Large-scale conferences, events and exhibitions remain the staple diet for Birchwood, which has become a preferred Johannesburg venue for clients in this space, particularly those in government.
But, whilst these events are potentially big money-spinners for Birchwood, there’s a cost that comes with doing business with South Africa’s public sector, and according to Clarence, it’s just not sustainable.
“You can’t run a business with the size and amount of revenue we get from government and then operate in such an uncertain environment, and I don’t think it’s going to get better,” he says.
The uncertainty Clarence refers to relates to South Africa’s current political climate, with change an almost constant, which, unfortunately for suppliers like Birchwood, trickles down and presents itself in operational and logistical challenges.
He tells the story of a government department that in November ‘postponed’ a seven million rand ($500,000) booking at two days’ notice – a number that would have accounted for about 20% of Birchwood’s monthly revenue.
“It’s just very difficult to project future business, to staff up etc,” says Clarence. “So, we’ve got to build our corporate base, which is more sustainable. That’s instead of being so reliant on the public sector space.”
So, how does Clarence do that?
He’s already developed an offering at Birchwood that caters to ‘standard’, non-conferencing business travel, in the form of his Silverbirch (premium – 235 rooms) and ValuStay (budget – 96 rooms) products, together with the 334 rooms that cater to conferencing guests.
But Clarence’s biggest challenge, arguably, is changing perception that Birchwood Hotel & OR Tambo Conference Centre is only a conference venue and does not cater to the regular business traveller.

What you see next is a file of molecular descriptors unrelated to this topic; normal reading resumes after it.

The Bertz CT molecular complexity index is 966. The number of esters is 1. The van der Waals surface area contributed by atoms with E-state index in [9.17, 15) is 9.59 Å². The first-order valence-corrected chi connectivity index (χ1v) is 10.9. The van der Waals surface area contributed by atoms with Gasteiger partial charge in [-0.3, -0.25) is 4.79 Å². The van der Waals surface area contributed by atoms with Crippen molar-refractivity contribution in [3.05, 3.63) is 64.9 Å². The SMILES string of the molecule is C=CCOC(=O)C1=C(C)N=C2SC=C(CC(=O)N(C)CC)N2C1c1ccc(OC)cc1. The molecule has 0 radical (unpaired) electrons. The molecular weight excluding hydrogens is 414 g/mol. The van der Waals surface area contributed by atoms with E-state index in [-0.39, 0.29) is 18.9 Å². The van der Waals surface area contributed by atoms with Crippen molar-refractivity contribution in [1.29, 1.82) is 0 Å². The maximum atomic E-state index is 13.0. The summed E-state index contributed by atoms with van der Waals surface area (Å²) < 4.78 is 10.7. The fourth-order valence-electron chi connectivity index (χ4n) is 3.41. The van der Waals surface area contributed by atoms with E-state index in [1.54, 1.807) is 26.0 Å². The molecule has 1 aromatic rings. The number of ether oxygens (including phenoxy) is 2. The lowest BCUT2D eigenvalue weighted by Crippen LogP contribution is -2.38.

His second challenge is developing a product that will differentiate him from his competitors. It’s here that Clarence is focusing most of his efforts.
He’s attacking this on three fronts.
“Firstly, connectivity, which these days is just the most important thing,” says Clarence. “It must be free, fast wi-fi and the best you’ve ever seen.”
Secondly, Clarence is looking to revamp Birchwood’s in-room entertainment, an area where he believes they can differentiate themselves from competitors who mostly only offer a bouquet of DStv channels.
“There are some really good systems out there where everything is free, as long as you have the connectivity,” says Clarence, who has just returned from Amsterdam where he reviewed some of the products in this space.
“The idea would be to offer in-room entertainment like no other competitor, coupled with the ability for guests to access around 50 restaurants, using the likes of UberEats, outside of the four we offer, all accessible on the in-room entertainment TV screen.”
For Clarence, that’s a good place to start, and Birchwood are investing seven million rand in December and January on a 500- meg line that should be up and running by the first of February. Clarence expects the in-room entertainment overhaul to be complete by mid-2018.
“The third thing is trying to move away from the traditional public space that hotels generally offer, such as the reception area,” says Clarence. “I want to bring a pub-type environment into reception, so this becomes a destination for the guest, rather than just a place to check in.”
It’s a move towards self check-in and Clarence has his eye on converting the area below Birchwood’s Hi Flyerz Aviation Bar into a new reception space for the Silverbirch product.
“This is not for corporate groups – that just keeps ticking over,” he says. “With our proximity to the airport and everything we’ve built over the past 20 years, in terms of large plenary rooms, plenty of breakaways, plenty of dining options etc, it’s very difficult to beat us on that group multiple-day conference side, so let that tick along. But how do we attract that other market that doesn’t play in the conference space?
I think Clarence has answered his own question, as long as he keeps the faith.
“I often ask myself whether it’s worth going down this road,” he says. “But each time I do that, I’m convinced it is.”